Let’s Do Something About the Stigma Around Mental Health
Article by Robyn Brickel, LMFT
“We all can reduce the stigma against mental health by realizing that it’s not a personal shortcoming or a character flaw or a moral weakness. No one chooses to be depressed!”
Together, We Can Make It Okay to Ask for Help
We have a massive issue as a society and culture when it comes to the stigma surrounding mental illness. This stigma stops too many people from getting help early when it is most effective. You and I can easily help end the stigma and prevent a great deal of suffering and save more lives with a little bit of knowledge and some simple changes.
First, I want to share a couple of stories about how the stigma surrounding mental illness has completely changed the lives of families and communities.
“That’s not a happy kid,” thought Madison’s father, after dropping his daughter, a popular college athlete, off with friends. Madison Holloran’s parents didn’t realize how serious her battle with “unhappiness” was until it was too late. They share their story – recently featured on ESPN – to promote suicide prevention and help lift the stigma around mental illness.
“I was so worried,” said Maggie Huang who discovered thoughts of suicide that her daughter Wynne, 14, had written. She didn’t know what to do. Her daughter had been skipping school and struggled even to get out of bed. Her mother had scolded, punished, and fought with her, but it took a life-threatening crisis to get the help they needed. Now, mother and daughter share their story about depression and mental health in the Washington Post and with other organizations to help more people seek help before it’s too late.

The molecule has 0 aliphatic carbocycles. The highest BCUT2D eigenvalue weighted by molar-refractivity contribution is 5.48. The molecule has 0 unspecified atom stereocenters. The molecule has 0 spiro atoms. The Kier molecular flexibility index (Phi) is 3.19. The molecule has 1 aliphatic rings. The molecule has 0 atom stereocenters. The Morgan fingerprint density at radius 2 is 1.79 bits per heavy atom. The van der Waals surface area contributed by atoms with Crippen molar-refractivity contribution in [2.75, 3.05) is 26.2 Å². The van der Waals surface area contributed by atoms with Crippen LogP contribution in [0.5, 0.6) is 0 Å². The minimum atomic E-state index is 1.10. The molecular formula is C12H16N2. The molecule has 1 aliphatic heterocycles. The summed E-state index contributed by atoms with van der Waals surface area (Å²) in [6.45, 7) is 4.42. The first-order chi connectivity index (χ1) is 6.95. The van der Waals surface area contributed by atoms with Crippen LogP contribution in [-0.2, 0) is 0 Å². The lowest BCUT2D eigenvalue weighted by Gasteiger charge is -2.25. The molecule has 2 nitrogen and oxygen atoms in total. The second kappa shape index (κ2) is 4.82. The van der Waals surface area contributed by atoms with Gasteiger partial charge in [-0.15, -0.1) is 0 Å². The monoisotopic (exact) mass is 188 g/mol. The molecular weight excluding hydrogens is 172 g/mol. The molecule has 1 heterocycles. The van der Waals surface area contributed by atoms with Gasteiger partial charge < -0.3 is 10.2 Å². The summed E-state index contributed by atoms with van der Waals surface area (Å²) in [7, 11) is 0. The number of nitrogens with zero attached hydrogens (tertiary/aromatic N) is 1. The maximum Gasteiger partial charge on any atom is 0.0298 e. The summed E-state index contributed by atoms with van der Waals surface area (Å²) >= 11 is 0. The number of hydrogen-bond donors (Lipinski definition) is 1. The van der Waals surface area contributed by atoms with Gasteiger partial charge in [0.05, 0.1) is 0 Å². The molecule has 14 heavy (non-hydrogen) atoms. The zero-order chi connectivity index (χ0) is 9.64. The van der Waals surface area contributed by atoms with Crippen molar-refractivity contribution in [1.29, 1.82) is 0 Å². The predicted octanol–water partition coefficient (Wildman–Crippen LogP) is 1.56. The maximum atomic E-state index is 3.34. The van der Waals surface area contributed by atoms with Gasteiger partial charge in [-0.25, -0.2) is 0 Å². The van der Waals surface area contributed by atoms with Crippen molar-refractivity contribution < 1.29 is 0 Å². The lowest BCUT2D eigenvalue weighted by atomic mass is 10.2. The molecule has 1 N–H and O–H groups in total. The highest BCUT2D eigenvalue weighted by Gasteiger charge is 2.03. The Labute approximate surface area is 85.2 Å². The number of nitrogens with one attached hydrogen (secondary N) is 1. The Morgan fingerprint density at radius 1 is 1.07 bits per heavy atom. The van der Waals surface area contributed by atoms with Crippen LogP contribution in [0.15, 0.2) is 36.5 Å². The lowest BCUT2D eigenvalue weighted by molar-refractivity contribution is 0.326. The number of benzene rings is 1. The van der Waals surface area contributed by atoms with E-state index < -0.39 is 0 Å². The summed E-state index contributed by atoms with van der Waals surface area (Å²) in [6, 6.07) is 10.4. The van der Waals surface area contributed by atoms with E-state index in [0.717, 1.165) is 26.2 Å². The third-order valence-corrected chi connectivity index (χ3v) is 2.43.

Mental Health Issues Are More Common than Most People Think
You may be surprised by the number of ordinary people who struggle with a mental illness. It is as prevalent in the US as people diagnosed with cancer. One in five adults suffers from mental illness in any given year, says the National Alliance on Mental Illness (NAMI).
Behavior addictions, eating disorders, alcohol, and drug abuse impair millions of people, some even before they are teenagers. Mental health issues can be life-threatening, but they don’t have to be. The important thing is to address the illness early on.
There’s a terrible cost to the stigma about asking for help.
It keeps too many from learning how to recover mental health while the issues are the most manageable.
The (Too-) High Cost of the Stigma Around Mental Illness
About one in 25 adults suffer illness severe enough to interfere with life activities. Meaning, you are likely aware of someone suffering from some kind of mood or anxiety disorder; such as post-traumatic stress disorder (or complex post-traumatic stress disorder), obsessive-compulsive disorder, substance abuse, alcoholism, or a phobia. That said, many more struggle with worry, self-esteem, or troubling thoughts and emotions in near-invisible ways. Too often, it takes an emergency or a loss of life to get people to act.
The cost of unchecked mental illness – especially depression – is terribly high. The second leading cause of death for Americans between 15 and 24 is suicide. The first sign that someone needs help dealing with a mental health issue probably won’t happen in the therapist’s office. It’s going to come out in the real world, in familiar ways:
- “Oh, I don’t need help, I’m strong enough. I can do it on my own.”
- “You’re weak if you ask for help.”
- “People will think I’m crazy if I go to therapy.”
- “In my family, I was taught that you should be able to pull yourself up by your bootstraps.”
- “I want to handle this on my own.”
- “People will think I’m a failure.”
- “My problems are not big enough.”
“I don’t know what to do.”
This is the stigma talking. Too many people don’t get help because they dismiss the problem, don’t know what action to take, or are too ashamed to ask. It does not have to be this way.
How to Take a Stand for Mental Health
What can we do to end the stigma about getting help for mental health?
- First, we need to see there is a problem with the idea that “normal people shouldn’t need therapy.”
Then we need to stand up for the idea that seeking counseling or therapy is just good self-care — it’s not only for people in crisis. It’s for each of us, any time we want to give ourselves the gift of wellness.